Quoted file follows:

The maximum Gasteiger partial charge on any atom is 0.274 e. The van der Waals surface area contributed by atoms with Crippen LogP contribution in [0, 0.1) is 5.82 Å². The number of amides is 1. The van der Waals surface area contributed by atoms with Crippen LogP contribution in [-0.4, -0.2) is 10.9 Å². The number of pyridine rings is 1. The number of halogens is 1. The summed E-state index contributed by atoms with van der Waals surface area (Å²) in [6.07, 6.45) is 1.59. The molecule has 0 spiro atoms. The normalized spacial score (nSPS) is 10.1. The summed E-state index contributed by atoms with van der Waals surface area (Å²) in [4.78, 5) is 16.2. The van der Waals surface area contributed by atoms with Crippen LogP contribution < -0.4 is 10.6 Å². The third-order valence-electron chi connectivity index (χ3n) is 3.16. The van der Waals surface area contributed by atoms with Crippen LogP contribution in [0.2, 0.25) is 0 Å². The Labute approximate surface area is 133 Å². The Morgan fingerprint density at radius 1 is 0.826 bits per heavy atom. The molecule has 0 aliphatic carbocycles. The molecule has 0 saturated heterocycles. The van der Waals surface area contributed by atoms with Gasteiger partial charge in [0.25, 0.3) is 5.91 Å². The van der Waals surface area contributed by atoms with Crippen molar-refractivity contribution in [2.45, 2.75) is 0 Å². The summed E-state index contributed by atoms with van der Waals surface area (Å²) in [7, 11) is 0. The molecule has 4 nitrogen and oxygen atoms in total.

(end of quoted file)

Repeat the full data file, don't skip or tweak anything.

The maximum Gasteiger partial charge on any atom is 0.274 e. The van der Waals surface area contributed by atoms with Crippen LogP contribution in [0, 0.1) is 5.82 Å². The number of amides is 1. The van der Waals surface area contributed by atoms with Crippen LogP contribution in [-0.4, -0.2) is 10.9 Å². The number of pyridine rings is 1. The number of halogens is 1. The summed E-state index contributed by atoms with van der Waals surface area (Å²) in [6.07, 6.45) is 1.59. The molecule has 0 spiro atoms. The normalized spacial score (nSPS) is 10.1. The summed E-state index contributed by atoms with van der Waals surface area (Å²) in [4.78, 5) is 16.2. The van der Waals surface area contributed by atoms with Crippen LogP contribution < -0.4 is 10.6 Å². The third-order valence-electron chi connectivity index (χ3n) is 3.16. The van der Waals surface area contributed by atoms with Crippen LogP contribution in [0.2, 0.25) is 0 Å². The Labute approximate surface area is 133 Å². The Morgan fingerprint density at radius 1 is 0.826 bits per heavy atom. The molecule has 0 aliphatic carbocycles. The molecule has 0 saturated heterocycles. The van der Waals surface area contributed by atoms with Gasteiger partial charge in [0.25, 0.3) is 5.91 Å². The van der Waals surface area contributed by atoms with Crippen molar-refractivity contribution in [2.45, 2.75) is 0 Å². The summed E-state index contributed by atoms with van der Waals surface area (Å²) in [7, 11) is 0. The molecule has 4 nitrogen and oxygen atoms in total.